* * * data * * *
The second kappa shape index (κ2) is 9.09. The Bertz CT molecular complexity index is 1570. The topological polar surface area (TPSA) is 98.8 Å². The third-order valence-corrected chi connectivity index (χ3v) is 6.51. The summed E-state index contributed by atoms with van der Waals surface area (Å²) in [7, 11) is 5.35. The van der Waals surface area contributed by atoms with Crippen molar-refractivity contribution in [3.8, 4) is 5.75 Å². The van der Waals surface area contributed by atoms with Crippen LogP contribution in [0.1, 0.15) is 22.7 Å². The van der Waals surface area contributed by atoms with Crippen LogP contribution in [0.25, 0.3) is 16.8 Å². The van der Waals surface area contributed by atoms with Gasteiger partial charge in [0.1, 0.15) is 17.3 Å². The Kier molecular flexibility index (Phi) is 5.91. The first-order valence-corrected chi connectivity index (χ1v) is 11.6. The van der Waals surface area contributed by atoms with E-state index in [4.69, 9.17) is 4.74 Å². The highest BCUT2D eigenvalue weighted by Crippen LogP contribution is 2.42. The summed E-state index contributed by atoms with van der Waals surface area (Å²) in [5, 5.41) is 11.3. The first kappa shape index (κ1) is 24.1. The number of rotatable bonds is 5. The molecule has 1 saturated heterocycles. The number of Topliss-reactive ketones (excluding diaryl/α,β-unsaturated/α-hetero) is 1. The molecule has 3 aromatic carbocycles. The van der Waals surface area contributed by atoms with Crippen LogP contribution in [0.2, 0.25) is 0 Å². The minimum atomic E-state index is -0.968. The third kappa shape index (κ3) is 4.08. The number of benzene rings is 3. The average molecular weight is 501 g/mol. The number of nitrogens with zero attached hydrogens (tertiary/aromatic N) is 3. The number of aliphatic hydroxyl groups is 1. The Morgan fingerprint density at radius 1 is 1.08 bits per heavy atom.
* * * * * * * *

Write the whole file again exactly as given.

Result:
The second kappa shape index (κ2) is 9.09. The Bertz CT molecular complexity index is 1570. The topological polar surface area (TPSA) is 98.8 Å². The third-order valence-corrected chi connectivity index (χ3v) is 6.51. The summed E-state index contributed by atoms with van der Waals surface area (Å²) in [7, 11) is 5.35. The van der Waals surface area contributed by atoms with Crippen molar-refractivity contribution in [3.8, 4) is 5.75 Å². The van der Waals surface area contributed by atoms with Crippen LogP contribution in [0.1, 0.15) is 22.7 Å². The van der Waals surface area contributed by atoms with Crippen LogP contribution in [0.25, 0.3) is 16.8 Å². The van der Waals surface area contributed by atoms with Gasteiger partial charge in [0.1, 0.15) is 17.3 Å². The Kier molecular flexibility index (Phi) is 5.91. The first-order valence-corrected chi connectivity index (χ1v) is 11.6. The van der Waals surface area contributed by atoms with E-state index in [4.69, 9.17) is 4.74 Å². The highest BCUT2D eigenvalue weighted by Crippen LogP contribution is 2.42. The summed E-state index contributed by atoms with van der Waals surface area (Å²) in [5, 5.41) is 11.3. The first kappa shape index (κ1) is 24.1. The number of rotatable bonds is 5. The molecule has 1 saturated heterocycles. The number of Topliss-reactive ketones (excluding diaryl/α,β-unsaturated/α-hetero) is 1. The molecule has 3 aromatic carbocycles. The van der Waals surface area contributed by atoms with Crippen LogP contribution in [0.2, 0.25) is 0 Å². The minimum atomic E-state index is -0.968. The third kappa shape index (κ3) is 4.08. The number of benzene rings is 3. The average molecular weight is 501 g/mol. The number of nitrogens with zero attached hydrogens (tertiary/aromatic N) is 3. The number of aliphatic hydroxyl groups is 1. The Morgan fingerprint density at radius 1 is 1.08 bits per heavy atom.